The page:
Will Rogers, the home-spun American humorist (books, radio, stage, film), was born on November 4, 1879 in Oologan, Oklahoma (near Claremore, OK). He achieved mass popularity in the US during the 1920s and early 1930s. Rogers met an untimely death in an airplane accident while traveling in Alaska gathering new material for his newspaper column; the private plane accident occurred in Point Barrow, AK on August 15, 1935 (the pilot, Wiley Post, also died in the crash).Will Rogers, Circa 1930s(Image Credit: Library of Congress, Prints and Photographs Division. Public Domain.)
Soon after, discussions began on how best to honor the man's life and legacy. Claremore, OK was selected as the site for the memorial, on land that Will and his wife, Betty, had purchased with an eye toward building a home when Will retired; the land was to be donated by Betty. A national fundraising effort was initiated, and Congress passed legislation that appropriated up to $500,000 to assist the State of Oklahoma and the Oklahoma Will Rogers Memorial Commission with the construction of a suitable memorial.
Unfortunately for the Oklahoma Commission, President Franklin Delano Roosevelt vetoed the bill. Roosevelt didn't believe Rogers himself would support the bill and objected to the fact that the bill did not specify the type of memorial to be constructed. He believed that anyone "who knew the depth of Will Rogers' love for his fellow man, that he would have desired a living memorial - something that would carry joy and gladness into the hearts of those he left behind."
Roosevelt concluded his veto message by stating, "I believe the Congress, upon further deliberation, could devise a more appropriate means of perpetuating Will Rogers' memory which, at the same time, would be more in consonance with sound Federal practice."
The presidential veto did not end things, however, as a memorial design was selected and built under the Oklahoma Commission's direction using other funding options. Securing a US commemorative coin was one funding option explored.
Between 1939 and 1945, six different bills were introduced in Congress (five in the House, one in the Senate) proposing a commemorative half dollar in honor of Will Rogers. Back in 2012, I took a brief look at the two bills from 1945 (you can read the post here: Did You Know? #22 - Will Rogers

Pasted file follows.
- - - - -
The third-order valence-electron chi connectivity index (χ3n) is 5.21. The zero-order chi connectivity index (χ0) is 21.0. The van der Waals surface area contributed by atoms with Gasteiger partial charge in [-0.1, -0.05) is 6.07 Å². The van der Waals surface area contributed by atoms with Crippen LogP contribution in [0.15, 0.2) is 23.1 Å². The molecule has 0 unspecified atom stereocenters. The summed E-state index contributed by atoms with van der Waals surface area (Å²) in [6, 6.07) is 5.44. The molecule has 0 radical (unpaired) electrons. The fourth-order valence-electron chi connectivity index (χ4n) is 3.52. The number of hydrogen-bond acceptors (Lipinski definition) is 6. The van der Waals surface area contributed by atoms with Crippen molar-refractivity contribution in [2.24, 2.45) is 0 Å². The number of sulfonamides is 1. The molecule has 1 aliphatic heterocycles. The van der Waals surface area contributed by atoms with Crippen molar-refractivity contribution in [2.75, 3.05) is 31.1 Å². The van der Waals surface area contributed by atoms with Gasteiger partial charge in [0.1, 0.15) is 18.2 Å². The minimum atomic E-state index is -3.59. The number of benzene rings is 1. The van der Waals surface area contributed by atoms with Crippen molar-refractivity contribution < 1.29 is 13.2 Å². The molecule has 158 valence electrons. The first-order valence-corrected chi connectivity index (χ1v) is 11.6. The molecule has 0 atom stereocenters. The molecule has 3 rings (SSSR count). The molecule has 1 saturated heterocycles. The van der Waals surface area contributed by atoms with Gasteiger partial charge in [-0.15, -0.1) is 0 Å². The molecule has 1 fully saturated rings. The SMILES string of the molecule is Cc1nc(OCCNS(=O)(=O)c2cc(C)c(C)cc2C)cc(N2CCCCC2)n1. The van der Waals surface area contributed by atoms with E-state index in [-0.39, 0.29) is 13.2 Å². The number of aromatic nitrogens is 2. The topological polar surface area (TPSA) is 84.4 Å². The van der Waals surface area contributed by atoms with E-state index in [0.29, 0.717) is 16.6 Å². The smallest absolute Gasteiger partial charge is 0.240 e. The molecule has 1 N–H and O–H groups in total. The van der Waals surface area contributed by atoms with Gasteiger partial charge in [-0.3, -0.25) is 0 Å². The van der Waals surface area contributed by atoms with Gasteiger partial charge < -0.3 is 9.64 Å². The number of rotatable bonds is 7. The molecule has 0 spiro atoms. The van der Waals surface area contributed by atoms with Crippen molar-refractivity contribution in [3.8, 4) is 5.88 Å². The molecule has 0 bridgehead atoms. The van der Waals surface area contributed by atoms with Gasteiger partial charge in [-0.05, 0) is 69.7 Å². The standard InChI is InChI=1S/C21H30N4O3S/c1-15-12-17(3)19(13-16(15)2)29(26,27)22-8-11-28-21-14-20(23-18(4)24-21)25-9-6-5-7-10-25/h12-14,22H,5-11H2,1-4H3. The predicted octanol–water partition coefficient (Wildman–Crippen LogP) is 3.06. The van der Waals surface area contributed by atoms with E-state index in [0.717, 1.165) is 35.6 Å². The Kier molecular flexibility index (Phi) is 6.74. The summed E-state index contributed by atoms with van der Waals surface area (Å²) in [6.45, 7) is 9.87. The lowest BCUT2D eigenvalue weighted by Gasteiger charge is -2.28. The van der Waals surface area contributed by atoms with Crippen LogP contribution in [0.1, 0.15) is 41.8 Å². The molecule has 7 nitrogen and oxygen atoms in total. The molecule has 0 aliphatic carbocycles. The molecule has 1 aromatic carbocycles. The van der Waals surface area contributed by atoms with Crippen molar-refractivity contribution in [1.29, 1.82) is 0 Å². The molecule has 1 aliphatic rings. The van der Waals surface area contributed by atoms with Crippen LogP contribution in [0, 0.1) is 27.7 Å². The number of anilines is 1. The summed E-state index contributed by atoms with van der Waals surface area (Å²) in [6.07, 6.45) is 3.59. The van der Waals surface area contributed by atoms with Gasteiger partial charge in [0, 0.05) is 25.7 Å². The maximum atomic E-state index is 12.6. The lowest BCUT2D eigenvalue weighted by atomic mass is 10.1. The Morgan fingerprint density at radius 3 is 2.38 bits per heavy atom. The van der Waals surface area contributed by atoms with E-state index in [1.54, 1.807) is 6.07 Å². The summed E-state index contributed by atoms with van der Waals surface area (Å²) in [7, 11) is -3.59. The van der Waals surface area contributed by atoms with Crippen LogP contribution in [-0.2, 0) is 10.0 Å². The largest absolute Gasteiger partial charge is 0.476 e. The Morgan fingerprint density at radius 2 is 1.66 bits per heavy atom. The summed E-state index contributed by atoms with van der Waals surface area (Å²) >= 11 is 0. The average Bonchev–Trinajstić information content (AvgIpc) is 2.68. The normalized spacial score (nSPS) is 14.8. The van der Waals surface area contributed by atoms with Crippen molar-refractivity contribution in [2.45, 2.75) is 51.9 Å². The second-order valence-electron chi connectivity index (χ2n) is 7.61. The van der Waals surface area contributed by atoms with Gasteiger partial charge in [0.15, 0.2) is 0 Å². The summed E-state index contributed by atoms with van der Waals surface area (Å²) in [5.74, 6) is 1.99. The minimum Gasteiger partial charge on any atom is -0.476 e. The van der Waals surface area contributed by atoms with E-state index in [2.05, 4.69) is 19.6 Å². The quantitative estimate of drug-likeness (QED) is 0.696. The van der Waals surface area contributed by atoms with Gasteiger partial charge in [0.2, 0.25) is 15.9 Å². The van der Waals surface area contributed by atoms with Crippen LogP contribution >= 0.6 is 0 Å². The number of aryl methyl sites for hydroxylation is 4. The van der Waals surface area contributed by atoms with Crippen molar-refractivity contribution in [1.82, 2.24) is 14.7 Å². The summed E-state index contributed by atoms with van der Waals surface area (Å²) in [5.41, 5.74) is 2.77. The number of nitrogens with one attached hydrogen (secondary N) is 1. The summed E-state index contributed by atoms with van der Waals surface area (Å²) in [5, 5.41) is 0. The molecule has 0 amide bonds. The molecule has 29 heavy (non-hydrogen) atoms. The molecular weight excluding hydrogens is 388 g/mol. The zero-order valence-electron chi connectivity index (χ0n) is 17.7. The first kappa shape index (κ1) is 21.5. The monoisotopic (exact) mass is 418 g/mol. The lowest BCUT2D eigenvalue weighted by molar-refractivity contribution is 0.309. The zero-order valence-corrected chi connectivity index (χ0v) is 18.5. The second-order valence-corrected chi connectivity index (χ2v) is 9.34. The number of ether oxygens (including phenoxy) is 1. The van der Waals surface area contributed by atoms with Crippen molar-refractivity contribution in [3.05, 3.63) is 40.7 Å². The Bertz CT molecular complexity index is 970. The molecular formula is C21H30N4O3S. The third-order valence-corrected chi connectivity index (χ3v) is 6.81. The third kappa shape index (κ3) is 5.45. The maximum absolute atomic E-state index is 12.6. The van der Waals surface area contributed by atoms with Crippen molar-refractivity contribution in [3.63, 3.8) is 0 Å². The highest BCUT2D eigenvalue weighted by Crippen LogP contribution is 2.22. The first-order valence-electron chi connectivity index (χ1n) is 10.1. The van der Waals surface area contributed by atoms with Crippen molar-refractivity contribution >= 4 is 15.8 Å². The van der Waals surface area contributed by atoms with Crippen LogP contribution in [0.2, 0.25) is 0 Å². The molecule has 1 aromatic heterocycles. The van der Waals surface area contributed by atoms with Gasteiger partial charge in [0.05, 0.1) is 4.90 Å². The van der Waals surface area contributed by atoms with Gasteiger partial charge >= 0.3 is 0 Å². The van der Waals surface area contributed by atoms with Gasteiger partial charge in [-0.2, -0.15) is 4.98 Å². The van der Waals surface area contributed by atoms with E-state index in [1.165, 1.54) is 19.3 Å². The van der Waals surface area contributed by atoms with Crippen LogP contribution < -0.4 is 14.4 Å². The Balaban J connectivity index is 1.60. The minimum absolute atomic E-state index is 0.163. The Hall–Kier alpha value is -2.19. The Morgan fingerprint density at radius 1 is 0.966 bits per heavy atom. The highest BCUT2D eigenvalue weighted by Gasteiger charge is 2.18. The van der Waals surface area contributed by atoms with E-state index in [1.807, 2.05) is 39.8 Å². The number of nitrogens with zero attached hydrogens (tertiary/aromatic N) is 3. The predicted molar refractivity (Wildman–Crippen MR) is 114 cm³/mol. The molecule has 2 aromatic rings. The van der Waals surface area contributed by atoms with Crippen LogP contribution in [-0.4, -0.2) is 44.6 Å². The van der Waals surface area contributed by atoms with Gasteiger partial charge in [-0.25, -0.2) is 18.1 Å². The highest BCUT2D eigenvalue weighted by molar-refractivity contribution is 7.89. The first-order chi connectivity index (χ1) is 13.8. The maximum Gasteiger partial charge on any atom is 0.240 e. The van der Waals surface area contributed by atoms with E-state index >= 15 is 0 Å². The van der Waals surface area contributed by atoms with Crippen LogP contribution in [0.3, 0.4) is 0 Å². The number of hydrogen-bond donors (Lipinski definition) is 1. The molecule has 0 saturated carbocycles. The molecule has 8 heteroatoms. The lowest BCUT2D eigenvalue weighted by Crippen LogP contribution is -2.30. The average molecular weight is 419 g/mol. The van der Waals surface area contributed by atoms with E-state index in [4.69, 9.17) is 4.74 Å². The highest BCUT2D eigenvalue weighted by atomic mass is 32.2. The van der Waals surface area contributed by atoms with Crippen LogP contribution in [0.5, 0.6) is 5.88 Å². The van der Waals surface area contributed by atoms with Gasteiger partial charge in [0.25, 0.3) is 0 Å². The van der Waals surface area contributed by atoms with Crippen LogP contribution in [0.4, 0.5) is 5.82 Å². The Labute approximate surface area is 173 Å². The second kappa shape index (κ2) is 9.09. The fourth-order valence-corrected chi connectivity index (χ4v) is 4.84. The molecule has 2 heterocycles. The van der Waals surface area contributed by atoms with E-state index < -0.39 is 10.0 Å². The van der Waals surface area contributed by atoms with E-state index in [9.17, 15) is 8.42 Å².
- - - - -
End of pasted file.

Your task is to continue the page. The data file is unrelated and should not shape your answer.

. but I wanted to return to the topic for a more in-depth look. (Note: The earlier post provides some background on Rogers that I will not repeat here - please consult that post if interested.)
The drive to secure a commemorative half dollar in memory of Will Rogers began in February 1939 when a bill sponsored by the Oklahoma Will Rogers Memorial Commission was introduced in the Senate; the bill was introduced by Senator John William Elmer Thomas (D-OK). It called for up to 100,000 coins to be struck at a single US Mint facility, and specified that the coins would bear a single date (TBD later) and that coining authority would end two years following the bill's enactment.
In a uncommon twist, the bill specified the coin's basic design, "such coin shall contain on one side the picture of the said Will Rogers and on the other side a picture of the Will Rogers Memorial located at Claremore, Oklahoma." It also indicated that the funds raised through sale of the coins were to be used for "expenses incidental and appropriate to the maintenance and upkeep of the Will Rogers Memorial located at Claremore, Oklahoma." One stipulation included in the aforementioned appropriation bill was that the Memorial needed to provide its own funds for its ongoing care and maintenance; Thomas' bill appears to be attempting to fill this need/requirement.
The bill was referred to the Senate Committee on Banking and Currency, but languished.
Several months later, in July 1939, Representative Wesley Ernest Disney (D-OK) introduced a very similar Will Rogers coin bill. It was a case of "same, but different." Disney's bill also called for up to 100,000 coins, but did not indicate designs for the coin. Also, it specified "1939" as the year to appear on the coins, regardless of when struck or issued, and set the expiration for coining authority at one year following the bill's enactment.
The bill listed the sponsor as the Will Rogers Memorial Commission of the State of Oklahoma, which I believe is meant to be the same organization as named in the Senate bill. The House bill did specify a different use for the net funds generated, though with the same end objective. Disney's bill specified that the funds "shall be used by it [the Commission] to establish a trust fund for the permanent maintenance of the Will Rogers Memorial at Claremore, Oklahoma." (See related above re: the Thomas bill introduced in the Senate.)
So, though worded slightly differently, the two bills would have produced essentially the same coin program and supported an Oklahoma-based Will Rogers Memorial.
The Disney bill was referred to the House Committee on Coinage, Weights, and Measures. It was not reported out and died, along with the Senate bill, due to lack of action.
If you're scoring at home: Failed Attempt #1: 76th Congress, 1939.
The story concludes in Part II
For other of my posts about commemorative coins and medals, see: Commems Collection.